Air Clean Up
Does Frying Cause Indoor Air Pollution?
Dec 17 2017 Read 1753 Times
Consuming too many fried foods has long been known to be detrimental to be your health – but the method in which you cook them could also be contributing to health problems, as well, according to a new study.
Researchers at Texas Tech and Utah State in the United States have demonstrated that when mixed with oil above a certain temperature, water droplets of a miniscule size can leap into the air and become ingested by humans, thus endangering their health.
Indoor pollution worse than outdoor
It might be tempting to think of air pollution as an issue confined to the great outdoors; when we consider rules and regulations put in place to limit poor air quality, what often springs to mind are the industrial directives aimed at power plants and the suchlike.
But while poor outdoor air quality is a serious concern which affects 92% of the Earth’s population (according to figures compiled by the World Health Organisation), indoor air quality could be a far greater concern. Indeed, it has been found that indoor air pollution is up to three times more noxious than on the streets, meaning we should concentrate just as much on the air in our homes as that outside them.
The pitfalls of frying
One major contributing factor to indoor air pollution could be frying foods in improperly ventilated kitchens, according to a new study from the US. The researchers were able to demonstrate through slow-motion video how water reacts with very hot oil to create “oil jet forests”, which spit particles of oil less than 300nm in size into the air – which is small enough to be inhaled and cause harm to the body.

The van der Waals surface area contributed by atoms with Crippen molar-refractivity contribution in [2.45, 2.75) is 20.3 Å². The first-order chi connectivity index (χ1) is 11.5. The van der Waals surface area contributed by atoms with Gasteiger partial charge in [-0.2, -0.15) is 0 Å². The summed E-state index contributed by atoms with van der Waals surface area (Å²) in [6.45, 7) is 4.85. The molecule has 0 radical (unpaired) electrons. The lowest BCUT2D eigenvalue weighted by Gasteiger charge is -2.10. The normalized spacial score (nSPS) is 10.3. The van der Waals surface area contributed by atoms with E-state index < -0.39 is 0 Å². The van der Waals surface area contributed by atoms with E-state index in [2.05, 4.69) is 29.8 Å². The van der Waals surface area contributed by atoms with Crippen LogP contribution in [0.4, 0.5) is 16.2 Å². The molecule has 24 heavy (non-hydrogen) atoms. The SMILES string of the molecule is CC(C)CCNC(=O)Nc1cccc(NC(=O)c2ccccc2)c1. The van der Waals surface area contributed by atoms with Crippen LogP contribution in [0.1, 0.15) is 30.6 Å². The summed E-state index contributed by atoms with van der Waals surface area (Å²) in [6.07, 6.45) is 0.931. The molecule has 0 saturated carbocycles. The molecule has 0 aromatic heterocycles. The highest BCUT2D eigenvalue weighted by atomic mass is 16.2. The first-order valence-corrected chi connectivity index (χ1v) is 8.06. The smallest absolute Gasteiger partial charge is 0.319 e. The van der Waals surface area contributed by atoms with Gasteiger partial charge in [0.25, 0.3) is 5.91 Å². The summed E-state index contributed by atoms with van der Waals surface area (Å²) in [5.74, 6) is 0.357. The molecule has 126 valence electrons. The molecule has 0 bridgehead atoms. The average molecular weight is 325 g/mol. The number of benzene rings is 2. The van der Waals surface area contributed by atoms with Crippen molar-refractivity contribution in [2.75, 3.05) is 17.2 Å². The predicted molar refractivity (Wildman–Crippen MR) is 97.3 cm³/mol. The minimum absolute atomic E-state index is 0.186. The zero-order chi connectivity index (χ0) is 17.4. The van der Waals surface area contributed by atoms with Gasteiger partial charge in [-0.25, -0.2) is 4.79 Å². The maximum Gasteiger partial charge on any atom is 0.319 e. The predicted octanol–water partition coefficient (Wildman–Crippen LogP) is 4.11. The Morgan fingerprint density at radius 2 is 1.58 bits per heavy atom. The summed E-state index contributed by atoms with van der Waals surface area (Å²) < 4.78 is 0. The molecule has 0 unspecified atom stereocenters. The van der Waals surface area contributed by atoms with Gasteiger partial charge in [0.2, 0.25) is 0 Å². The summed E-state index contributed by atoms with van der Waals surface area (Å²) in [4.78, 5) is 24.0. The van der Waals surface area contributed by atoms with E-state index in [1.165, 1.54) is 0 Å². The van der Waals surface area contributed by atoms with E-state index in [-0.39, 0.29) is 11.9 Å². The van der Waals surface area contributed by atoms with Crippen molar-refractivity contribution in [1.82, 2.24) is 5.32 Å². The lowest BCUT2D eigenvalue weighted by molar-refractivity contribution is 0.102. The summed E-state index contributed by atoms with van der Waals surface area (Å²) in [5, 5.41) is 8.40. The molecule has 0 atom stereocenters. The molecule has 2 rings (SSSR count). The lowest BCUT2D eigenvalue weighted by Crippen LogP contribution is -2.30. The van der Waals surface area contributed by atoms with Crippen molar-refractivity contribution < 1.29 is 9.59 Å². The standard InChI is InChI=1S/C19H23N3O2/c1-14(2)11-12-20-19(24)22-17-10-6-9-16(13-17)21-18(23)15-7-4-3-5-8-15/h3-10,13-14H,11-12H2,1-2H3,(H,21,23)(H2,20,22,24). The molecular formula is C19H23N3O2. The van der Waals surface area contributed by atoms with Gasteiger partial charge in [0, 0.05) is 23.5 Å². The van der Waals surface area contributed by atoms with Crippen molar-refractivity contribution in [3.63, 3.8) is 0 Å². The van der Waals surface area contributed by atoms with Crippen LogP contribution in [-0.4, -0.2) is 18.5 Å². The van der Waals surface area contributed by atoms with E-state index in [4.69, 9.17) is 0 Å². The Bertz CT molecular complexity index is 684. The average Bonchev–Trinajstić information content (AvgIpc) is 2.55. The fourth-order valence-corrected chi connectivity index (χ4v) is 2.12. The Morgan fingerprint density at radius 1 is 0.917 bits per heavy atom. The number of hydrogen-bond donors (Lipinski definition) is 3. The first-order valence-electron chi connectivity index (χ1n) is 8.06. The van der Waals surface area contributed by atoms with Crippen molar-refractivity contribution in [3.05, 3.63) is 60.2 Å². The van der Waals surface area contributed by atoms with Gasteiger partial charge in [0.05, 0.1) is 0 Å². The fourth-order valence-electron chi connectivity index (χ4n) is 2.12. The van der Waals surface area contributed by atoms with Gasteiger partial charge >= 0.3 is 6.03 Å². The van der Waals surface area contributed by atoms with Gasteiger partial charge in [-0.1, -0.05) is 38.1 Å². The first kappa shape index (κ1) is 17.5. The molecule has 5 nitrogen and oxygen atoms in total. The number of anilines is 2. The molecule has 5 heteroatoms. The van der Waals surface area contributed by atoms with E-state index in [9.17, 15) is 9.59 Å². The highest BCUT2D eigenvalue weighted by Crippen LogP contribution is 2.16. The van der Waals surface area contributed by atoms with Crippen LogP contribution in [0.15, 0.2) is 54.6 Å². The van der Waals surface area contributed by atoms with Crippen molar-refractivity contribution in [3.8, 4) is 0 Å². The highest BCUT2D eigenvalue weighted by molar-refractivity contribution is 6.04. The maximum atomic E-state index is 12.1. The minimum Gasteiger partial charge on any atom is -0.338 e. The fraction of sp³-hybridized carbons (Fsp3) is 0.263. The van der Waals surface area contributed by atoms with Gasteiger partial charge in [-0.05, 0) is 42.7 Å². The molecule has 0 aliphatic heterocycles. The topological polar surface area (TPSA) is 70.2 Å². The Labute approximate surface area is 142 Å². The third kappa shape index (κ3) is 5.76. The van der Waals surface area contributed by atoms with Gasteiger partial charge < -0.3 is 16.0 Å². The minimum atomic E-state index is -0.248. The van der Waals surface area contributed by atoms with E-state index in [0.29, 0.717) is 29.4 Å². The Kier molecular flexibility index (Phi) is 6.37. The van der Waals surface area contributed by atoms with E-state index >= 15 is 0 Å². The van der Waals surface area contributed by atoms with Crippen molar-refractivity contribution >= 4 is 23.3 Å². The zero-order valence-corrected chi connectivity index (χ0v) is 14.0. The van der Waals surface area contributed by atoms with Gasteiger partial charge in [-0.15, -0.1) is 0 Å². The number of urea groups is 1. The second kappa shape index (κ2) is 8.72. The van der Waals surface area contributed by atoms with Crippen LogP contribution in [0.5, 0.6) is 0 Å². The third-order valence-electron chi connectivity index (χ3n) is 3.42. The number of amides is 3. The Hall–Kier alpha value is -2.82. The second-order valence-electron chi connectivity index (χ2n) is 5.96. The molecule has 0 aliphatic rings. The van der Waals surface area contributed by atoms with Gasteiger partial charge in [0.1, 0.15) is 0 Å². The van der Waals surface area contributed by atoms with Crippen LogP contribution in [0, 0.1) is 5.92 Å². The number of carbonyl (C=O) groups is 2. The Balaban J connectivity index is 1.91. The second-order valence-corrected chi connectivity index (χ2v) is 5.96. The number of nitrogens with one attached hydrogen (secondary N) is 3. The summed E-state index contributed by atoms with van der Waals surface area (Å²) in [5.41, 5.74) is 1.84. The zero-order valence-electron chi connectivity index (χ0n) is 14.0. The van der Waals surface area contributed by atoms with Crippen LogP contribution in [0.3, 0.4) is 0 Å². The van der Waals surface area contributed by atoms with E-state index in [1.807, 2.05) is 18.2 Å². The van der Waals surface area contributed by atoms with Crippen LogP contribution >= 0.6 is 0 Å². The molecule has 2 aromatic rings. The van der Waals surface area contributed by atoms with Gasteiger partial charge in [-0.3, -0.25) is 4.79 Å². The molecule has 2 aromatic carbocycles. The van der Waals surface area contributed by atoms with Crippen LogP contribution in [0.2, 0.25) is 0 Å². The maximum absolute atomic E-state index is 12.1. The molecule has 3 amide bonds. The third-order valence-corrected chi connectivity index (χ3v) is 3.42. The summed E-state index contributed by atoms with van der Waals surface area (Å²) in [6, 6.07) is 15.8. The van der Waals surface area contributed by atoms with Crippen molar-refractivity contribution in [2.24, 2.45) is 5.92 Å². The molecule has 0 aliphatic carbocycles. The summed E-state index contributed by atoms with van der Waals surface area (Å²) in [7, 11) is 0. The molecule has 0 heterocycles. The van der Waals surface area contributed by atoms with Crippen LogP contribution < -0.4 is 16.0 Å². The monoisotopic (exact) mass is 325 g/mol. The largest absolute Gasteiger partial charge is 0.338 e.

The phenomenon did not occur with oil less than 150°C in temperature – but above that threshold, the droplets leap into the air and remain suspended there, where they could be potentially breathed in by people. Since many vegetables and meats contain large quantities of water, traditional fry-ups and stir-fries could be worse for human health than previously thought.
“We've discovered that a very large number of small oil droplets are released when even a single, small droplet of water comes into contact with hot oil,” explained Jeremy Marston, assistant professor at Texas Tech. “You can see the explosive release when the water, trapped under the oil, vaporizes all of a sudden. This causes the oil film to rupture and sends oil droplets flying.”
What can be done
In order to minimise the risk of ingesting such tiny oil particles, it’s essential that you only ever fry your foods in a properly ventilated kitchen. This means opening windows and turning on extractor fans before you begin and keeping them open / on throughout the process.
Additionally, there are plenty of other things you can do to reduce indoor air pollution, including removing shoes, smoking outside and getting an air purifier.
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